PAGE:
Essay on Poetic Theory

from Lives of the Poets (1779)

by Samuel Johnson
In this poem there is no nature, for there is no truth; there is no art, for there is nothing new. Its form is that of a pastoral, easy, vulgar, and therefore disgusting: whatever images it can supply are long ago exhausted; and its inherent improbability always forces dissatisfaction on the mind. When Cowley tells of Hervey that they studied together, it is easy to suppose how much he must miss the companion of his labours and the partner of his discoveries; but what image of tenderness can be excited by these lines!

We drove a field, and both together heard
What time the grey fly winds her sultry horn,
Battening our flocks with the fresh dews of night.

We know that they never drove a field, and that they had no flocks to batten; and though it be allowed that the representation may be allegorical, the true meaning is so uncertain and remote that it is never sought because it cannot be known when it is found.

Among the flocks and copses and flowers appear the heathen deities, Jove and Phoebus, Neptune and Æolus, with a long train of mythological imagery, such as a College easily supplies. Nothing can less display knowledge or less exercise invention than to tell how a shepherd has lost his companion and must now feed his flocks alone, without any judge of his skill in piping; and how one god asks another god what is become of Lycidas, and how neither god can tell. He who thus grieves will excite no sympathy; he who thus praises will confer no honor.

This poem has yet a grosser fault. With these trifling fictions are mingled the most awful and sacred truths, such as ought never to be polluted with such irreverent combinations. The shepherd likewise is now a feeder of sheep, and afterwards an ecclesiastical pastor, a superintendent of a Christian flock. Such equivocations are always unskillful; but here they are indecent, and at least approach to impiety, of which, however, I believe the writer not to have been conscious.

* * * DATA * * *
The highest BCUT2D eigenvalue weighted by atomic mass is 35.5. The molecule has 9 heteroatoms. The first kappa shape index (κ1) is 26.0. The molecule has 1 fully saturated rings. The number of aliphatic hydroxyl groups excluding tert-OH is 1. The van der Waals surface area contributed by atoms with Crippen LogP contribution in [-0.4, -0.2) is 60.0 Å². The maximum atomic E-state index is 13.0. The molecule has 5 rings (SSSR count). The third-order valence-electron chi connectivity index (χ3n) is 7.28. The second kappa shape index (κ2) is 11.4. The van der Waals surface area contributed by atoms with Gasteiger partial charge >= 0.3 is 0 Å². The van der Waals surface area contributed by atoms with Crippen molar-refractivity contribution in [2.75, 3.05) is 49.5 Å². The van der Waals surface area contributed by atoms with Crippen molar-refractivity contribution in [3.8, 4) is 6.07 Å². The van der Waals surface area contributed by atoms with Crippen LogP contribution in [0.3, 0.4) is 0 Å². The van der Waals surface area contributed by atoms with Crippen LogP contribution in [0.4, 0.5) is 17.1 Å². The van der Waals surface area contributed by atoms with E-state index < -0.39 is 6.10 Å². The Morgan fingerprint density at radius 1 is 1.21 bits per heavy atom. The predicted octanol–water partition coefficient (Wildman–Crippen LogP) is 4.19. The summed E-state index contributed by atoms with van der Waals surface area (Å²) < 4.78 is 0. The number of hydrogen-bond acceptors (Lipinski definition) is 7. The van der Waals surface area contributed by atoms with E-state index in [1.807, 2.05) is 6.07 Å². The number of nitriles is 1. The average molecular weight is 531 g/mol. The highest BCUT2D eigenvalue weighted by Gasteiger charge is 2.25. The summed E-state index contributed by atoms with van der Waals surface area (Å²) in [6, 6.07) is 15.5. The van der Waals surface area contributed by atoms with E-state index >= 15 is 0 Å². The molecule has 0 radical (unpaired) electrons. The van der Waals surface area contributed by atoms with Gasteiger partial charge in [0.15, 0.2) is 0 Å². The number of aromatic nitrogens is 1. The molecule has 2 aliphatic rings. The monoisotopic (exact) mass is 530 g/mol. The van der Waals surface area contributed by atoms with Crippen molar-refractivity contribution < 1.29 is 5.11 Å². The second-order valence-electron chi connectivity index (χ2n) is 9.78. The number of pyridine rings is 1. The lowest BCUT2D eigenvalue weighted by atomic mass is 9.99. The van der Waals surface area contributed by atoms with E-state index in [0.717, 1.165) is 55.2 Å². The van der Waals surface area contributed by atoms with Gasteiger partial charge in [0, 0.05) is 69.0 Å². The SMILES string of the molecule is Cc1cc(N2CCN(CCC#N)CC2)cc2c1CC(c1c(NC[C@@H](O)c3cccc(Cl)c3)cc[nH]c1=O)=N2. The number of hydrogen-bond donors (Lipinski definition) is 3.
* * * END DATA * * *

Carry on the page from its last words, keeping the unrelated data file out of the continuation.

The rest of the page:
Such is the power of reputation justly acquired that its blaze drives away the eye from nice examination. Surely no man could have fancied that he read “Lycidas” with pleasure had he not known its author.

Of the two pieces, “L’Allegro” and “Il Penseroso,” I believe opinion is uniform, every man that reads them, reads them with pleasure. The author’s design is not, what Theobald has remarked, merely to show how objects derived their colors from the mind, by representing the operation of the same things upon the gay and the melancholy temper, or upon the same man as he is differently disposed; but rather how, among the successive variety of appearances, every disposition of mind takes hold on those by which it may be gratified.

The cheerful man hears the lark in the morning; the pensive man hears the nightingale in the evening. The cheerful man sees the cock strut, and hears the horn and hounds echo in the wood; then walks “not unseen” to observe the glory of the rising sun or listen to the singing milk-maid, and view the labours of the plowman and the mower; then casts his eyes about him over scenes of smiling plenty, and looks up to the distant tower, the residence of some fair inhabitant: thus he pursues rural gaiety through a day of labor or of play, and delights himself at night with the fanciful narratives of superstitious ignorance.

The pensive man at one time walks “unseen” to muse at midnight, and at another hears the sullen curfew. If the weather drives him home he sits in a room lighted only by “glowing embers”; or by a lonely lamp outwatches the North Star to discover the habitation of separate souls, and varies the shades of meditation by contemplating the magnificent or pathetic scenes of tragic and epic poetry. When the morning comes, a morning gloomy with rain and wind, he walks into the dark trackless woods, falls asleep by some murmuring water, and with melancholy enthusiasm expects some dream of prognostication or some music played by aerial performers.

Both Mirth and Melancholy are solitary, silent inhabitants of the breast that neither receive nor transmit communication; no mention is therefore made of a philosophical friend or a pleasant companion. The seriousness does not arise from any participation of calamity, nor the gaiety from the pleasures of the bottle.

The man of cheerfulness having exhausted the country tries what “towered cities” will afford, and mingles with scenes of splendor, gay assemblies, and nuptial festivities; but he mingles a mere spectator as, when the learned comedies of Jonson or the wild dramas of Shakespeare are exhibited, he attends the theatre.

Originally Published: October 13, 2009
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Biography

Samuel Johnson, the premier English literary figure of the mid- and late eighteenth century, was a writer of exceptional range: a poet, a lexicographer, a translator, a journalist and essayist, a travel writer, a biographer, an editor, and a critic. His literary fame has traditionally—and properly—rested more on his prose than on his poetry. As a result, aside from his two verse satires (1738, 1749), which were from the . . .

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